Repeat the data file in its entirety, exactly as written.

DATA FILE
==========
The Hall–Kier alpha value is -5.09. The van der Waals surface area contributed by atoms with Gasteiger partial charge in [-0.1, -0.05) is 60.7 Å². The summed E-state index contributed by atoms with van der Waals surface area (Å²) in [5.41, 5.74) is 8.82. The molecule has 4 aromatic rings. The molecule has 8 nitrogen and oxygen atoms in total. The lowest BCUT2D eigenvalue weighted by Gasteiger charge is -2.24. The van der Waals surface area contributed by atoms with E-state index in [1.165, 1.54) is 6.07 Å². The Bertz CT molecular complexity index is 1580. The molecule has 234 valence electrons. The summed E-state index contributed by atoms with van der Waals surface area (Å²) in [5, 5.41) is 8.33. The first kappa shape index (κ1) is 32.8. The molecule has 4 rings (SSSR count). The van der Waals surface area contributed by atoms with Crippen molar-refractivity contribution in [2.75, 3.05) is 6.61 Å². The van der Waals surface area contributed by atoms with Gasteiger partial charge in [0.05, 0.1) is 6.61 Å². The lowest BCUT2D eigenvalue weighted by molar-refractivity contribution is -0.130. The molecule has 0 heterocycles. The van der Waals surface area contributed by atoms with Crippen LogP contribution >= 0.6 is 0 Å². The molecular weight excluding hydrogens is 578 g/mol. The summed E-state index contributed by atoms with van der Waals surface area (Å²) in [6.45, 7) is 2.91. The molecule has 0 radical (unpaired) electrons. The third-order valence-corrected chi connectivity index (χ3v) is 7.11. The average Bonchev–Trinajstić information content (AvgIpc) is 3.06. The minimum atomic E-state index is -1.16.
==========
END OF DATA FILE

The Hall–Kier alpha value is -5.09. The van der Waals surface area contributed by atoms with Gasteiger partial charge in [-0.1, -0.05) is 60.7 Å². The summed E-state index contributed by atoms with van der Waals surface area (Å²) in [5.41, 5.74) is 8.82. The molecule has 4 aromatic rings. The molecule has 8 nitrogen and oxygen atoms in total. The lowest BCUT2D eigenvalue weighted by Gasteiger charge is -2.24. The van der Waals surface area contributed by atoms with E-state index in [1.165, 1.54) is 6.07 Å². The Bertz CT molecular complexity index is 1580. The molecule has 234 valence electrons. The summed E-state index contributed by atoms with van der Waals surface area (Å²) in [5, 5.41) is 8.33. The first kappa shape index (κ1) is 32.8. The molecule has 4 rings (SSSR count). The van der Waals surface area contributed by atoms with Crippen molar-refractivity contribution in [2.75, 3.05) is 6.61 Å². The van der Waals surface area contributed by atoms with Gasteiger partial charge in [0.05, 0.1) is 6.61 Å². The lowest BCUT2D eigenvalue weighted by molar-refractivity contribution is -0.130. The molecule has 0 heterocycles. The van der Waals surface area contributed by atoms with Crippen LogP contribution >= 0.6 is 0 Å². The molecular weight excluding hydrogens is 578 g/mol. The summed E-state index contributed by atoms with van der Waals surface area (Å²) in [6.45, 7) is 2.91. The molecule has 0 radical (unpaired) electrons. The third-order valence-corrected chi connectivity index (χ3v) is 7.11. The average Bonchev–Trinajstić information content (AvgIpc) is 3.06. The minimum atomic E-state index is -1.16.